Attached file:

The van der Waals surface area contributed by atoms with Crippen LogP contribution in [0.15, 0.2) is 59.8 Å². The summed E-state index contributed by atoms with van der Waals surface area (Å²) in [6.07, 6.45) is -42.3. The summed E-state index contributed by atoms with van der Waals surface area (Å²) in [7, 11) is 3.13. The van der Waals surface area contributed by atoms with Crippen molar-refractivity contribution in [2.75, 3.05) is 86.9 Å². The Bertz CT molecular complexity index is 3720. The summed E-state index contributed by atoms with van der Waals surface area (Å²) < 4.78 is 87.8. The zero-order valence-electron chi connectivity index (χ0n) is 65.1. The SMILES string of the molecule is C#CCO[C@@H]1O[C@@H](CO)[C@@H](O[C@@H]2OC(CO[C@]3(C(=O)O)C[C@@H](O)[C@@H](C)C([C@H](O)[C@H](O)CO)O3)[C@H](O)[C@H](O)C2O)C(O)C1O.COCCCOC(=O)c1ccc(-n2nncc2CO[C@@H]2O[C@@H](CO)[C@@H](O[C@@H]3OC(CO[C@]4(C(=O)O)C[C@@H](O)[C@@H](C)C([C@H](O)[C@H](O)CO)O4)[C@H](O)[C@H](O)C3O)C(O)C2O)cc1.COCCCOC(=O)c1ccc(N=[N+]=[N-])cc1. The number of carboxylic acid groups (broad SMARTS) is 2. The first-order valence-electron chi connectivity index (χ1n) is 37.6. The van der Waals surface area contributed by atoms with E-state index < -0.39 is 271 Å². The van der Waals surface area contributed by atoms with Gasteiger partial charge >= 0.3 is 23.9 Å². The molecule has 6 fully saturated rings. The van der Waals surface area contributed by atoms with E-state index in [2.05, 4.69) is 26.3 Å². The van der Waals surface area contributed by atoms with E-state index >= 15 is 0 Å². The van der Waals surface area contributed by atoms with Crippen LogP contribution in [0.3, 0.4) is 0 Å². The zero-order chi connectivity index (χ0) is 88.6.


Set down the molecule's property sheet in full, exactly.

The van der Waals surface area contributed by atoms with Crippen LogP contribution in [0.15, 0.2) is 59.8 Å². The summed E-state index contributed by atoms with van der Waals surface area (Å²) in [6.07, 6.45) is -42.3. The summed E-state index contributed by atoms with van der Waals surface area (Å²) in [7, 11) is 3.13. The van der Waals surface area contributed by atoms with Crippen molar-refractivity contribution in [2.75, 3.05) is 86.9 Å². The Bertz CT molecular complexity index is 3720. The summed E-state index contributed by atoms with van der Waals surface area (Å²) < 4.78 is 87.8. The zero-order valence-electron chi connectivity index (χ0n) is 65.1. The SMILES string of the molecule is C#CCO[C@@H]1O[C@@H](CO)[C@@H](O[C@@H]2OC(CO[C@]3(C(=O)O)C[C@@H](O)[C@@H](C)C([C@H](O)[C@H](O)CO)O3)[C@H](O)[C@H](O)C2O)C(O)C1O.COCCCOC(=O)c1ccc(-n2nncc2CO[C@@H]2O[C@@H](CO)[C@@H](O[C@@H]3OC(CO[C@]4(C(=O)O)C[C@@H](O)[C@@H](C)C([C@H](O)[C@H](O)CO)O4)[C@H](O)[C@H](O)C3O)C(O)C2O)cc1.COCCCOC(=O)c1ccc(N=[N+]=[N-])cc1. The number of carboxylic acid groups (broad SMARTS) is 2. The first-order valence-electron chi connectivity index (χ1n) is 37.6. The van der Waals surface area contributed by atoms with E-state index < -0.39 is 271 Å². The van der Waals surface area contributed by atoms with Gasteiger partial charge >= 0.3 is 23.9 Å². The molecule has 6 fully saturated rings. The van der Waals surface area contributed by atoms with E-state index in [2.05, 4.69) is 26.3 Å². The van der Waals surface area contributed by atoms with E-state index >= 15 is 0 Å². The van der Waals surface area contributed by atoms with Crippen LogP contribution in [0.3, 0.4) is 0 Å². The zero-order chi connectivity index (χ0) is 88.6.